Over the years, Google has attempted several different strategies to get manufacturers to send out updates to customers in a timely fashion. It’s one of Android’s biggest drawbacks, causing a deep fragmentation within its 1.4 billion active user base.
Google has now come up with a tough-love plan which tries to shame firms into improving their upgrade track record. Insider sources told Bloomberg that the search giant has drawn up a list which ranks Android manufacturers according to how up-to-date their devices are on the basis of its OS version and security patches.
Sadly, no one has gotten their hands on this list and made it public yet. No one might even have to since Google is planning to do exactly that if companies don’t fall in line. The move would serve to highlight proactive manufacturers while simultaneously humiliating sluggish vendors who are behind the times by omitting them from the list.
This sounds like an excellent idea which would benefit consumers by giving them a clear idea on which brand to go for when buying a phone. However, the question remains whether Google’s plan will be enough to get tardy firms moving in the right direction. Developing software upgrades can be a time-consuming and expensive process with little monetary benefit.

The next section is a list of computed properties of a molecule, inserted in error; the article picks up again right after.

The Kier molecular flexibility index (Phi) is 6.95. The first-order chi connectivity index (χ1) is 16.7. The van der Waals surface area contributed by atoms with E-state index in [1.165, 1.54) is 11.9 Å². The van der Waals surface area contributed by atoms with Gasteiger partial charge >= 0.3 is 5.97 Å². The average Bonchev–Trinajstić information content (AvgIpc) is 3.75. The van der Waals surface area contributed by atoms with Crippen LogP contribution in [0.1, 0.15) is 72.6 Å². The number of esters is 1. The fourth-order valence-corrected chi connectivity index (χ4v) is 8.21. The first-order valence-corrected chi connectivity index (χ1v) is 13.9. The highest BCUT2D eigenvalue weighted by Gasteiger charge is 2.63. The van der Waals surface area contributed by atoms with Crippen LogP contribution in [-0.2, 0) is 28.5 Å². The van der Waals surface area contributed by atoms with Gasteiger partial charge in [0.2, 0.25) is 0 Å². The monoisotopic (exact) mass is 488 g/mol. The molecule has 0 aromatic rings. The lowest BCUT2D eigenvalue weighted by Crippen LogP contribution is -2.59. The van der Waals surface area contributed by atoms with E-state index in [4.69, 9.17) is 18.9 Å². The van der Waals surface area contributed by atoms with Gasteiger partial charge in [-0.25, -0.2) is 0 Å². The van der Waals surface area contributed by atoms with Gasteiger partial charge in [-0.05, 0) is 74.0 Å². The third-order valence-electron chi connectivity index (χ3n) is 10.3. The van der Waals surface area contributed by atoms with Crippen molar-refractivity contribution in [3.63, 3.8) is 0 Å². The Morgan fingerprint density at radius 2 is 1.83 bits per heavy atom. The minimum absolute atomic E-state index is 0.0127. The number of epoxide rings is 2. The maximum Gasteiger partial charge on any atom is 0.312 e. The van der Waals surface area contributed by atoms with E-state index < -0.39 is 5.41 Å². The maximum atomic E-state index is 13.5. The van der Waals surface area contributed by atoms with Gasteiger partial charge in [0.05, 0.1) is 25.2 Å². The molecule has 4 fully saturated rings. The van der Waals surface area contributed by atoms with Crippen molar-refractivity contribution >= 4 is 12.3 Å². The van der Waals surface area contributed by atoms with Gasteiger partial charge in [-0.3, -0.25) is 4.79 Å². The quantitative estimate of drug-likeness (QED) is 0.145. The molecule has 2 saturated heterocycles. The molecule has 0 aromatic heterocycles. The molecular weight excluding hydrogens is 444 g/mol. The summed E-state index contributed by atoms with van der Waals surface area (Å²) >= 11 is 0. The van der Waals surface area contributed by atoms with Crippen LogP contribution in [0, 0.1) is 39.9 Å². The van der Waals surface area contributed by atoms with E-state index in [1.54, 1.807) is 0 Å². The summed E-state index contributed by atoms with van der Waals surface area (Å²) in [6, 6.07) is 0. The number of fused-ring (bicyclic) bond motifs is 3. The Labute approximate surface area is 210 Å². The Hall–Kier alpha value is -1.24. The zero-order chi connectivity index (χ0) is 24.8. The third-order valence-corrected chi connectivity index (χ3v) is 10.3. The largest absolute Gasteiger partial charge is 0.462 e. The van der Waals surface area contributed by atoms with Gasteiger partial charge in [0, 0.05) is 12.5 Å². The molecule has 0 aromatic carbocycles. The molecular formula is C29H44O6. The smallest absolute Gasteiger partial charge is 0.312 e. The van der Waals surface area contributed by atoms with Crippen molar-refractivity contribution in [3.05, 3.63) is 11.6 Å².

Most manufacturers nowadays are more interested in making money via selling new phones to people rather than improving the existing ones. Other than handset makers, Google is also putting pressure on carriers like Sprint and Verizon in the US to shorten their infamously stretched-out update testing cycles.
While Google may never pull the trigger on its list, the company is still trying to make things easier for older Android patrons by introducing features like Instant Apps which can be accessed even by Jellybean users.